The Shadows of Our Past – Legends not to be Forgotten
Part III – The Legends of Fitness
Babe Ruth, one of baseball’s most endearing legends, was once asked about the difference between a hero and a legend, to which he responded: “Heroes get remembered, but legends never die.”
The quote has become legendary itself, oft used by those seeking to inspire future generations. What did the Babe mean when he said: “Legends never die”? I believe he was speaking to the enduring power of legends as symbols of their culture, to their unrelenting and ongoing influence on the spirit of those that follow in their footpaths, and finally, to their ability to ground a culture in the face of constant change. Without legends, the underlying fabric of a culture, whether a nation, family, or in the case of this article, an industry, requires that we never allow the legends to die, for if they do, so does the fabric of who we are. Helen Hayes, an accomplished actress, may have said it best when speaking to the eternal power of legends: “Legends die hard. They survive as truth rarely does.”
This article, Part III in a series addressing the shadows of our past (excerpted from Legends of Fitness authored by Peterson, O’Rourke and Tharrett), will bring forward some of the fitness industry’s most influential legends.
Legends of Fitness – Pre-Modern Era
In this section, we will introduce nine individuals whose contributions to the fitness industry prior to the modern fitness industry (modern era starting in 1946), set the stage for what the fitness industry and fitness training are today.
Hippocrates (460 BCE. – 375 BCE.).
Hippocrates is regarded as the father of medicine, particularly as it relates to the ethics of medicine as framed in the Hippocratic Oath. While historians debate the real extent of Hippocrates achievements, his legend, built on story and myth, continues to influence the modern ethical practice of medicine. One area of influence, oft-forgotten, but incredibly important to the world of fitness, was his influence on exercise and nutrition as medicine. Among the numerous quotes attributed to Hippocrates, the one that stands out in respect to the principle of exercise and nutrition as medicine says: “If we could give every individual the right amount of nourishment and exercise, not too little and not too much, we would have found the safest way to health.” These words of wisdom remain as true today as they did over 2,000 years ago, and are a powerful reminder of the role exercise and nutrition play in fostering health. In addition to his teachings and practices around movement, nutrition and health, Hippocrates is also credited with the development of the medicine ball. If nothing else is considered, these two contributions alone remain a cornerstone of the practice of fitness.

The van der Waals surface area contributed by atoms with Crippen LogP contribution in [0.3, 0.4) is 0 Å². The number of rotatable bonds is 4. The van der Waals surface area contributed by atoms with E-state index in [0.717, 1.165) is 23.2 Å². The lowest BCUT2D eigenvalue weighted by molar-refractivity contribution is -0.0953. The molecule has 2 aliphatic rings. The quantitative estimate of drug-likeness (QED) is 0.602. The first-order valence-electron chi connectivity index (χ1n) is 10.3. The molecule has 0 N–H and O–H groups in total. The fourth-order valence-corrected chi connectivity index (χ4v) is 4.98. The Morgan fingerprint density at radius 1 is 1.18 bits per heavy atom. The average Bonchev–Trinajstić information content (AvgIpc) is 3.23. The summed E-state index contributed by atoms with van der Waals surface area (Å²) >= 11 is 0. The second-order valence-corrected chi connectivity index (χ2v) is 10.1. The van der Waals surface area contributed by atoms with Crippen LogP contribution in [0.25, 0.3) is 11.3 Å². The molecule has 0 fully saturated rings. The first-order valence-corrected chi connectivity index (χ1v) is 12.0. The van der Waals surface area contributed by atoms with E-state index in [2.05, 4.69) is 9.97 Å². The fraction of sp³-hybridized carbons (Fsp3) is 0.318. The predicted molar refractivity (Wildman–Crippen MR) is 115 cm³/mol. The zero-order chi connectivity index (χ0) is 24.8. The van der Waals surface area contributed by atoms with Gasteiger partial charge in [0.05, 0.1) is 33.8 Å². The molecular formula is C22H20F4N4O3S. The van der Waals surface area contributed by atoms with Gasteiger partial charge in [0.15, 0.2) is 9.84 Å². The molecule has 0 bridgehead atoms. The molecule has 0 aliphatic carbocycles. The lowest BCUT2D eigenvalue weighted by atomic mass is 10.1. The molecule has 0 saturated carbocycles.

Frederick Ludwig Jahn (1778 – 1852)
Physical education historians often refer to Frederick Ludwig Jahn as the father of modern gymnastics, and the developer of Turn, a physical culture club (gym) built around gymnastics and the mutual social and martial interests of its members. Jahn created the pommel horse, parallel bars, horizontal bars, vaulting blocks, and the ladder, all of which became mainstays in athletic facilities of the time. Many of his innovations have become linchpins of today’s functional training movement. In 1811, he established what is believed to be the first fitness or gymnastics club, Public Turn Platz. The Public Turn Platz was initially conducted in an open field, offering men and boys group exercise classes designed to help them become physically fit to protect their country. The first Turn incorporated exercises employing parallel bars, the pommel horse, and horizontal bars, as well as integrating dumbbells and Indian Clubs. By 1860 over 150 Turns, often called Turnverein, had spread across the globe.
Pehr Henrik Ling (1776 – 1839)
Ling is frequently referred to as the father of Swedish gymnastics (originally referred to as Swedish Pedagogic Gymnastics); a training approach built around four core principles – medical, military, pedagogical, and aesthetics. Along with German-style gymnastics, Swedish-style gymnastics served as one of the two founding fitness training approaches leveraged by trainers and gyms in the 19th Century. Ling’s form of fitness training is also credited with giving birth to chiropractic medicine and osteopathic medicine. His training approach also integrated mind-body practice, combat training, bodyweight movement, and the use of accessories such as dumbbells, medicine balls, and kettlebells.
Catherine Beecher (1800 – 1878)
Catherine Beecher was renowned for her contributions to advancing exercise and nutrition for women. Beecher co-founded her first school for women in 1823, called the Hartford Female Seminary in Hartford, Connecticut. It was during her tenure at the Hartford Seminary that she introduced callisthenics exercises for women. In 1831, she wrote an essay entitled, “A Course in Calisthenics for Young Ladies,” outlining her approach to exercise for women. Later in 1833, she and her father opened the Western Female Institute, where she expanded her innovative callisthenic exercises for women that involved performing lightweight resistance exercises for multiple repetitions, almost always to music. Over the next several decades, her callisthenic exercises for women grew in prominence, finally gaining acceptance as ‘proper’ for women of the period. In 1856, she authored a book entitled, Physiology and Calisthenics for Schools and Families, in which she laid out her style of gymnastics for women. Beecher’s callisthenic exercises were ground-breaking and led to her being anointed in many circles as the founder of American-style gymnastics for women. In 1873, she wrote another book called Housekeeper and Health Keeper in which she laid out further guidance for physical exercise and diet for women.
Leo Durlacher (1844 – 1924)